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Advances University of Arkansas - Fort Smith Foundation, Inc.

The Newsletter of the University of Arkansas - Fort Smith Foundation | December 2012 | Vol. 4 - No. 2


Broader Net THE UAFS FOUNDATION’S ANNUAL Scholarship Banquet has grown dramatically in recent years, filling the Stubblefield Center on a Tuesday evening this October with more than 350 scholars, donors, representatives, and other guests. Scholarship students thanked “their” donors, donors heard about students’ plans and ambitions, and both got to see firsthand that scholarships are much, much more than an impersonal transfer of resources—that they are, in fact, gifts in the truest sense of the word, from one person to another. Near the end of the evening, Foundation Executive Director Dr. Marta Loyd (left in photo) exhorted students

With $20 million given for scholarships during the Giving Opportunity campaign, UAFS donors are helping more students every year.

to capitalize on the opportunities they’d been given by persevering through to graduation, reminding them that donors, by giving, are in effect saying, “We believe in you. We’ll help you. Just keep going.” Along the way, Loyd noted that just 20 percent of adults in Arkansas hold bachelor’s degrees, well below the national average, and that finances are among the primary reasons they either don’t attend college in the first place, or enroll but then stop out before graduation. Private supporters of the University are doing more every year to change that. In the 2003-04 academic year, just before the start of the Giving Opportunity campaign, the

Foundation disbursed $619,000 in scholarships to help 355 students attend UAFS. Last year, $972,000 went to help 460 deserving students. That’s 26 percent more students helped and a 21 percent bigger average award—the result of an incredible $20.1 million given in support of endowed scholarships since the beginning of the campaign. As the number of jobs available with only a high school education keeps shrinking and the wage gap between high school and college-educated workers keeps growing, that kind of support is more important than ever—not just to the students themselves, but to our region, state, and nation.

ARVEST NAMES GALLERY AT SECOND STREET WHEN UAFS ACQUIRED THE 18,000-square-foot Second Street Live building in downtown Fort Smith in the summer of 2012, it got not just a new performance venue, but also a lovely gallery space for exhibiting student, faculty, and alumni art, as well as occasional traveling exhibits. Now Arvest Bank has made a generous gift to name that gallery. “Arvest is very focused on economic development in Fort Smith and the River Valley,” says regional CEO Craig Rivaldo, a UAFS alumnus. “By partnering with UAFS at Second Street, we can help bring art and entertainment to our area, which is vital for quality of place and economic growth.” The new Arvest Gallery showcases student art to a significantly wider audience than on-campus exhibit spaces, as well as providing students the hands-on opportunity to learn about running such a gallery. Located just inside the main entrance, it can be enjoyed not only during scheduled exhibits, but also before and after performances at the venue. Arvest has long been a valued partner to UAFS, giving to support not only the cultural arts as a major sponsor of the Season of Entertainment, but also economic development as the sponsor of the quarterly Fort Smith Regional Economic Outlook Report, published by the University’s College of Business. Several other naming opportunities remain available at the Second Street facility. Contact the Foundation at (479) 788-7020 for further information.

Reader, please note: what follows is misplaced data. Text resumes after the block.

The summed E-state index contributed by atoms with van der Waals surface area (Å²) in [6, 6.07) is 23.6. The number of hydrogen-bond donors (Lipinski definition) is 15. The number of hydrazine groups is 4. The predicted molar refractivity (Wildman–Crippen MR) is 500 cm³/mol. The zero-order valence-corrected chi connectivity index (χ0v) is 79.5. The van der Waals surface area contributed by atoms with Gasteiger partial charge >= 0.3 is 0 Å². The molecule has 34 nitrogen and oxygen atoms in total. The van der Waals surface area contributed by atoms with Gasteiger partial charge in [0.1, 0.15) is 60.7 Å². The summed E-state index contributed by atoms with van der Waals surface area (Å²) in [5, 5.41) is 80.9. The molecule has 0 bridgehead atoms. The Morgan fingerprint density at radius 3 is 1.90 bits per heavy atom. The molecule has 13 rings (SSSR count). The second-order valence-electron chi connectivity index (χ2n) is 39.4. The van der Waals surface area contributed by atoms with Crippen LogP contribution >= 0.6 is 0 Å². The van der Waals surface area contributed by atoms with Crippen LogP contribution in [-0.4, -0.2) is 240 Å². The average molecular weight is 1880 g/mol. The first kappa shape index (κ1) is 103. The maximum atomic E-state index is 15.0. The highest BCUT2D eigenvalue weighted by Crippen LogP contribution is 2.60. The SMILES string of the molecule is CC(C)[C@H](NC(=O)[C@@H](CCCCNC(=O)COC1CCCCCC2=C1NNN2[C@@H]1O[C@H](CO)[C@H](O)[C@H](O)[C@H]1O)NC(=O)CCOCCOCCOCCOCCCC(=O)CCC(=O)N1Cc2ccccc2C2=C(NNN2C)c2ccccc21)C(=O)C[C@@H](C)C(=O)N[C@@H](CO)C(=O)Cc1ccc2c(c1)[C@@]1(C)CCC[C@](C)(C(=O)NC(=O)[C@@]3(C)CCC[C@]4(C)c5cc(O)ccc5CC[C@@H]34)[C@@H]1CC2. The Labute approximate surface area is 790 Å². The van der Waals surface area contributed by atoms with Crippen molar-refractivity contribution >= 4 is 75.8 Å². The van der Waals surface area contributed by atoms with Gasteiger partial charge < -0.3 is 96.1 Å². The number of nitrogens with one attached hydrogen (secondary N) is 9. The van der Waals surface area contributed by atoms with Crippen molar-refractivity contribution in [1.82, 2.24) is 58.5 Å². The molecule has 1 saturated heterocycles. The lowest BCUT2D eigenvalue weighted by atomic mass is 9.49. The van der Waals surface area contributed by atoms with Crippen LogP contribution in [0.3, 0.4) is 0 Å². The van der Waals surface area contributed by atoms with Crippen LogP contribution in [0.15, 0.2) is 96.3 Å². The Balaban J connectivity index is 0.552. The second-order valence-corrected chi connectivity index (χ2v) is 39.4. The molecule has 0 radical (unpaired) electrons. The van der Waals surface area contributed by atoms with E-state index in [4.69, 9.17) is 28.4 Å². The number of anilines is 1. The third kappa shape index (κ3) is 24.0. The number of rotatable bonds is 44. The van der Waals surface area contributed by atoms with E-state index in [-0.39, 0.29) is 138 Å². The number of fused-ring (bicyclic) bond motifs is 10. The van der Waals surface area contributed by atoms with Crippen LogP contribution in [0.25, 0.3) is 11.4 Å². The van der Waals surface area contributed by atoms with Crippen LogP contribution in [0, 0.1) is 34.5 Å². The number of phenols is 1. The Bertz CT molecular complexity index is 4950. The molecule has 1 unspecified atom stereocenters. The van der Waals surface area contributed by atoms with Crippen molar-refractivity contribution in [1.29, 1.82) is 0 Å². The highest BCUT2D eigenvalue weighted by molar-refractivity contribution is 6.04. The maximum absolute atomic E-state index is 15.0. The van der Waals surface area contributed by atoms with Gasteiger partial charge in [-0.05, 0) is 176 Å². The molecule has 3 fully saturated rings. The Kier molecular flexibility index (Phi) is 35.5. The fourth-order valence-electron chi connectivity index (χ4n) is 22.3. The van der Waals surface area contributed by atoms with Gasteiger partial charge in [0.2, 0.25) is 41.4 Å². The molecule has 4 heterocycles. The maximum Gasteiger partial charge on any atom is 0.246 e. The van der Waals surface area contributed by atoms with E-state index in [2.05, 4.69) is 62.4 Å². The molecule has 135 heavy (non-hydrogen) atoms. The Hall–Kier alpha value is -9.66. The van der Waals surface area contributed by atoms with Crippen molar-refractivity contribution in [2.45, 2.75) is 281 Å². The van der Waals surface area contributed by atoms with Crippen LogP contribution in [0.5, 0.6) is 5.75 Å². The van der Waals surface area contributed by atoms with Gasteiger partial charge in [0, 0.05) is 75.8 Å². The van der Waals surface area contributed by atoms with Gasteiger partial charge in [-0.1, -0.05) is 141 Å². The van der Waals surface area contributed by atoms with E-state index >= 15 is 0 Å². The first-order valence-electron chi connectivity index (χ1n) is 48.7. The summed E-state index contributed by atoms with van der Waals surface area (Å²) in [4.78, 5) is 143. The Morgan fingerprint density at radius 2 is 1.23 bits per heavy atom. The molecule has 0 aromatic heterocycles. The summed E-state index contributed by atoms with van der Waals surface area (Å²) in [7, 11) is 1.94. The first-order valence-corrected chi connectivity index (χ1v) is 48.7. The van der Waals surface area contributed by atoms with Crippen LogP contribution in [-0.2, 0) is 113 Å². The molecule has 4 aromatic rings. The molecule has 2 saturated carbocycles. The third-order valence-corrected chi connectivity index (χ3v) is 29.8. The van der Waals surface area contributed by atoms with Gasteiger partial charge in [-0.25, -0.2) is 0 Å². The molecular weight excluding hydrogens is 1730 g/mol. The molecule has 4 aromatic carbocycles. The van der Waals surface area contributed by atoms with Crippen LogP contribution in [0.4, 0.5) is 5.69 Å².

‘A FITTING TRIBUTE­’– John Lewellen, Sr., simply loved being outside. It didn’t matter what he was doing; as long as he was outdoors, he was a happy man. So when John Lewellen, Jr. (above)—who had wanted for years to do something to publicly honor his father—heard this spring about the opportunity to name the outdoor reading area being built along the northwest side of UAFS’s Boreham Library, he knew it was exactly the thing he’d been waiting for. “It’s a small way for me to honor him,” says Lewellen, Jr., who owns several successful pawn shops in the Fort Smith area. “If it weren’t for my dad, I wouldn’t be where I am. Period. He gave me the tools to grow to the point I’ve grown.” The John Lewellen, Sr., Outdoor Reading Area is scheduled for completion in spring 2013, along with a major renovation of Boreham Library.

5210 Grand Avenue • Fort Smith, AR 72903


FROM MARIMBAS TO MAYMESTER TRAVEL Foundation publishes departmental ‘wish lists’ for needs under $10,000.